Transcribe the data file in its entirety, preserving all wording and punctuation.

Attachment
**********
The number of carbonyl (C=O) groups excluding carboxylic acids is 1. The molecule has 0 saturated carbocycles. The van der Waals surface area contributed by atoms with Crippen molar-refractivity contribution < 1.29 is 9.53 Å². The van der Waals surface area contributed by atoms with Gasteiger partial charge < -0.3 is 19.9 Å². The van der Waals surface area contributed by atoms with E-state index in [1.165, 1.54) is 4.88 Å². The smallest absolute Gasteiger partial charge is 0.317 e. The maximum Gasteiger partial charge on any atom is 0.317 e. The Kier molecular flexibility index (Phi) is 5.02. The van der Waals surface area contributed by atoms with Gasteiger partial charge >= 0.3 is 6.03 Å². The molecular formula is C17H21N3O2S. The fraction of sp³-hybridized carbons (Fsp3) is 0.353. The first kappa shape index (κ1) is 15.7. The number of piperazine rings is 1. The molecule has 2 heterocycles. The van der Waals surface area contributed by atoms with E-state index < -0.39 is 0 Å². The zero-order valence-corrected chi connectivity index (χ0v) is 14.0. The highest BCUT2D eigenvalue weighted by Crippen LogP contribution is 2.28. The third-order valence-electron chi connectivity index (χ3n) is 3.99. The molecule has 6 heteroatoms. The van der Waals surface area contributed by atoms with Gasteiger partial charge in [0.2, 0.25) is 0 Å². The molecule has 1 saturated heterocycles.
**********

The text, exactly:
The number of carbonyl (C=O) groups excluding carboxylic acids is 1. The molecule has 0 saturated carbocycles. The van der Waals surface area contributed by atoms with Crippen molar-refractivity contribution < 1.29 is 9.53 Å². The van der Waals surface area contributed by atoms with Gasteiger partial charge < -0.3 is 19.9 Å². The van der Waals surface area contributed by atoms with E-state index in [1.165, 1.54) is 4.88 Å². The smallest absolute Gasteiger partial charge is 0.317 e. The maximum Gasteiger partial charge on any atom is 0.317 e. The Kier molecular flexibility index (Phi) is 5.02. The van der Waals surface area contributed by atoms with Gasteiger partial charge >= 0.3 is 6.03 Å². The molecular formula is C17H21N3O2S. The fraction of sp³-hybridized carbons (Fsp3) is 0.353. The first kappa shape index (κ1) is 15.7. The number of piperazine rings is 1. The molecule has 2 heterocycles. The van der Waals surface area contributed by atoms with E-state index < -0.39 is 0 Å². The zero-order valence-corrected chi connectivity index (χ0v) is 14.0. The highest BCUT2D eigenvalue weighted by Crippen LogP contribution is 2.28. The third-order valence-electron chi connectivity index (χ3n) is 3.99. The molecule has 6 heteroatoms. The van der Waals surface area contributed by atoms with Gasteiger partial charge in [0.2, 0.25) is 0 Å². The molecule has 1 saturated heterocycles.